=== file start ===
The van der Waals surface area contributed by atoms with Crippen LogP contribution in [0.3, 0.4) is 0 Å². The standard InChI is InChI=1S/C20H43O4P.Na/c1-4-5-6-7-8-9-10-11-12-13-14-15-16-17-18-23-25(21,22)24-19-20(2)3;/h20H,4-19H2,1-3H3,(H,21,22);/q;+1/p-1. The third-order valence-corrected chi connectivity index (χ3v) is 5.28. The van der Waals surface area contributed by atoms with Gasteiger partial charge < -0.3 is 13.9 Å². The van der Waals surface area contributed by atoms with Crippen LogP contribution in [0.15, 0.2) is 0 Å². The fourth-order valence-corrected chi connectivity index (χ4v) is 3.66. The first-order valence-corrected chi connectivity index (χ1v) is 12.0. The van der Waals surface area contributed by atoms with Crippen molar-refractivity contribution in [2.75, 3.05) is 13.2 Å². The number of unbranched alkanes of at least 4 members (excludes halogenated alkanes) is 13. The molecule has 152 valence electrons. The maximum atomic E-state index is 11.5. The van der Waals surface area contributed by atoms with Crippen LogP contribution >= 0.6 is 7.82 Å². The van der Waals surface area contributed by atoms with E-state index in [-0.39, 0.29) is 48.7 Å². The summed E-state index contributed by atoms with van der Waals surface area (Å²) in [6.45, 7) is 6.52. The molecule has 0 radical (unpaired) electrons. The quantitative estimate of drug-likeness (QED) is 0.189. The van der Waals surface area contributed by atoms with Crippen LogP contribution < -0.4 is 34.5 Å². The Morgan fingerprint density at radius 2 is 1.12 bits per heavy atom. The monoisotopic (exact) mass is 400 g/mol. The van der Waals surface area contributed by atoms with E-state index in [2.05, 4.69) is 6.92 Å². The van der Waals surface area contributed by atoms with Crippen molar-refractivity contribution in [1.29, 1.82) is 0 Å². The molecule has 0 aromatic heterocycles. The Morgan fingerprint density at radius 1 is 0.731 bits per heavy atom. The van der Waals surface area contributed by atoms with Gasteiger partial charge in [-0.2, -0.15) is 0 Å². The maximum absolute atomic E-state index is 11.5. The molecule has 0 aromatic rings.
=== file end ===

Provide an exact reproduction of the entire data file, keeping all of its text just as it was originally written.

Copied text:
The van der Waals surface area contributed by atoms with Crippen LogP contribution in [0.3, 0.4) is 0 Å². The standard InChI is InChI=1S/C20H43O4P.Na/c1-4-5-6-7-8-9-10-11-12-13-14-15-16-17-18-23-25(21,22)24-19-20(2)3;/h20H,4-19H2,1-3H3,(H,21,22);/q;+1/p-1. The third-order valence-corrected chi connectivity index (χ3v) is 5.28. The van der Waals surface area contributed by atoms with Gasteiger partial charge < -0.3 is 13.9 Å². The van der Waals surface area contributed by atoms with Crippen LogP contribution in [0.15, 0.2) is 0 Å². The fourth-order valence-corrected chi connectivity index (χ4v) is 3.66. The first-order valence-corrected chi connectivity index (χ1v) is 12.0. The van der Waals surface area contributed by atoms with Crippen molar-refractivity contribution in [2.75, 3.05) is 13.2 Å². The number of unbranched alkanes of at least 4 members (excludes halogenated alkanes) is 13. The molecule has 152 valence electrons. The maximum atomic E-state index is 11.5. The van der Waals surface area contributed by atoms with Crippen LogP contribution >= 0.6 is 7.82 Å². The van der Waals surface area contributed by atoms with E-state index in [-0.39, 0.29) is 48.7 Å². The summed E-state index contributed by atoms with van der Waals surface area (Å²) in [6.45, 7) is 6.52. The molecule has 0 radical (unpaired) electrons. The quantitative estimate of drug-likeness (QED) is 0.189. The van der Waals surface area contributed by atoms with Crippen LogP contribution < -0.4 is 34.5 Å². The Morgan fingerprint density at radius 2 is 1.12 bits per heavy atom. The monoisotopic (exact) mass is 400 g/mol. The van der Waals surface area contributed by atoms with E-state index in [2.05, 4.69) is 6.92 Å². The van der Waals surface area contributed by atoms with Crippen molar-refractivity contribution in [1.29, 1.82) is 0 Å². The molecule has 0 aromatic heterocycles. The Morgan fingerprint density at radius 1 is 0.731 bits per heavy atom. The van der Waals surface area contributed by atoms with Gasteiger partial charge in [-0.2, -0.15) is 0 Å². The maximum absolute atomic E-state index is 11.5. The molecule has 0 aromatic rings.